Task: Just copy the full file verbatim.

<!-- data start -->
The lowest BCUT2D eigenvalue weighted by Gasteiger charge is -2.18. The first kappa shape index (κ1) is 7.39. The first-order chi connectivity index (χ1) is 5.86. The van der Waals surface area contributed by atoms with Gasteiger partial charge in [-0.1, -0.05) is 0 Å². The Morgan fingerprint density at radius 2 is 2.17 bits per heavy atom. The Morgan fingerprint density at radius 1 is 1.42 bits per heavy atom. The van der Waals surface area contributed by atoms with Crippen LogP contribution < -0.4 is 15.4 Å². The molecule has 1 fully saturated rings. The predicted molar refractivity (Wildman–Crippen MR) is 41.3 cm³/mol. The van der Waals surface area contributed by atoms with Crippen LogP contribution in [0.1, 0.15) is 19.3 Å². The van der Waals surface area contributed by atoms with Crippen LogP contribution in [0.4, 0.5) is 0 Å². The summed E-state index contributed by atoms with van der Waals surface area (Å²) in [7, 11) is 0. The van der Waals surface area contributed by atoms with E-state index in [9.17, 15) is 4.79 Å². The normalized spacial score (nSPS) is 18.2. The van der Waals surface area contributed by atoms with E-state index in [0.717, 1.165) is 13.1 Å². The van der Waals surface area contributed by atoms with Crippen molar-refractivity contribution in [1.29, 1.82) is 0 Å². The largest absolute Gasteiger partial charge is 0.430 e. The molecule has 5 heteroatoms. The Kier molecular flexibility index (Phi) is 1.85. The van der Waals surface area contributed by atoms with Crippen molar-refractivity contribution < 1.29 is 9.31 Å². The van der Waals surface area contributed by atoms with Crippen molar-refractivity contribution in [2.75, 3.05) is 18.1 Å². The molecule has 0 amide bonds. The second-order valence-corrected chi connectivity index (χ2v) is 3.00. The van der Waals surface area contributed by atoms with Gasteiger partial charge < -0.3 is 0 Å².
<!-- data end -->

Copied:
The lowest BCUT2D eigenvalue weighted by Gasteiger charge is -2.18. The first kappa shape index (κ1) is 7.39. The first-order chi connectivity index (χ1) is 5.86. The van der Waals surface area contributed by atoms with Gasteiger partial charge in [-0.1, -0.05) is 0 Å². The Morgan fingerprint density at radius 2 is 2.17 bits per heavy atom. The Morgan fingerprint density at radius 1 is 1.42 bits per heavy atom. The van der Waals surface area contributed by atoms with Crippen LogP contribution < -0.4 is 15.4 Å². The molecule has 1 fully saturated rings. The predicted molar refractivity (Wildman–Crippen MR) is 41.3 cm³/mol. The van der Waals surface area contributed by atoms with Crippen LogP contribution in [0.1, 0.15) is 19.3 Å². The van der Waals surface area contributed by atoms with Crippen LogP contribution in [0.4, 0.5) is 0 Å². The summed E-state index contributed by atoms with van der Waals surface area (Å²) in [7, 11) is 0. The van der Waals surface area contributed by atoms with E-state index in [9.17, 15) is 4.79 Å². The normalized spacial score (nSPS) is 18.2. The van der Waals surface area contributed by atoms with E-state index in [0.717, 1.165) is 13.1 Å². The van der Waals surface area contributed by atoms with Crippen molar-refractivity contribution in [1.29, 1.82) is 0 Å². The largest absolute Gasteiger partial charge is 0.430 e. The molecule has 5 heteroatoms. The Kier molecular flexibility index (Phi) is 1.85. The van der Waals surface area contributed by atoms with Crippen molar-refractivity contribution < 1.29 is 9.31 Å². The van der Waals surface area contributed by atoms with Crippen molar-refractivity contribution in [2.75, 3.05) is 18.1 Å². The molecule has 0 amide bonds. The second-order valence-corrected chi connectivity index (χ2v) is 3.00. The van der Waals surface area contributed by atoms with Gasteiger partial charge < -0.3 is 0 Å².